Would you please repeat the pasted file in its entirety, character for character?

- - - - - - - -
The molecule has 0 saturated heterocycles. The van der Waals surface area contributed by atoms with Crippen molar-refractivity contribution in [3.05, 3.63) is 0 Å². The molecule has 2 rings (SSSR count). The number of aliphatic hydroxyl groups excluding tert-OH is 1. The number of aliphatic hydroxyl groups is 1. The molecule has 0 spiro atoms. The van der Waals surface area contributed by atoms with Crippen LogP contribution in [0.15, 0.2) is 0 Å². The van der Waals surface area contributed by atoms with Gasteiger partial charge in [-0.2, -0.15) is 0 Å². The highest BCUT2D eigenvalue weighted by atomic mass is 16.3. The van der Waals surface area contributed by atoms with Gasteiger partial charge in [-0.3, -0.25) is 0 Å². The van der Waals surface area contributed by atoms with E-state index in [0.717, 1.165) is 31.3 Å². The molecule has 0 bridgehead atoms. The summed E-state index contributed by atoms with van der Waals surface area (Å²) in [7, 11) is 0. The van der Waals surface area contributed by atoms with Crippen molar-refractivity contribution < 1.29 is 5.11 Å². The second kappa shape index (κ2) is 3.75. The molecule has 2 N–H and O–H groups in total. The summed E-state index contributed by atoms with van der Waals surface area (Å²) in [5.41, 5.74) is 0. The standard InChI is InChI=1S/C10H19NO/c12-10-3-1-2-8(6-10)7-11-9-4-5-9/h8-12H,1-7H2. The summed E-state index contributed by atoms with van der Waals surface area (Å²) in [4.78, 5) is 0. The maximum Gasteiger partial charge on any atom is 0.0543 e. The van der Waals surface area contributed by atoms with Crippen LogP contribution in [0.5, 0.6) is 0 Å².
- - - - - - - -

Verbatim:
The molecule has 0 saturated heterocycles. The van der Waals surface area contributed by atoms with Crippen molar-refractivity contribution in [3.05, 3.63) is 0 Å². The molecule has 2 rings (SSSR count). The number of aliphatic hydroxyl groups excluding tert-OH is 1. The number of aliphatic hydroxyl groups is 1. The molecule has 0 spiro atoms. The van der Waals surface area contributed by atoms with Crippen LogP contribution in [0.15, 0.2) is 0 Å². The van der Waals surface area contributed by atoms with Gasteiger partial charge in [-0.2, -0.15) is 0 Å². The highest BCUT2D eigenvalue weighted by atomic mass is 16.3. The van der Waals surface area contributed by atoms with Gasteiger partial charge in [-0.3, -0.25) is 0 Å². The van der Waals surface area contributed by atoms with E-state index in [0.717, 1.165) is 31.3 Å². The molecule has 0 bridgehead atoms. The summed E-state index contributed by atoms with van der Waals surface area (Å²) in [7, 11) is 0. The van der Waals surface area contributed by atoms with Crippen molar-refractivity contribution < 1.29 is 5.11 Å². The second kappa shape index (κ2) is 3.75. The molecule has 2 N–H and O–H groups in total. The summed E-state index contributed by atoms with van der Waals surface area (Å²) in [5.41, 5.74) is 0. The standard InChI is InChI=1S/C10H19NO/c12-10-3-1-2-8(6-10)7-11-9-4-5-9/h8-12H,1-7H2. The summed E-state index contributed by atoms with van der Waals surface area (Å²) in [4.78, 5) is 0. The maximum Gasteiger partial charge on any atom is 0.0543 e. The van der Waals surface area contributed by atoms with Crippen LogP contribution in [0.5, 0.6) is 0 Å².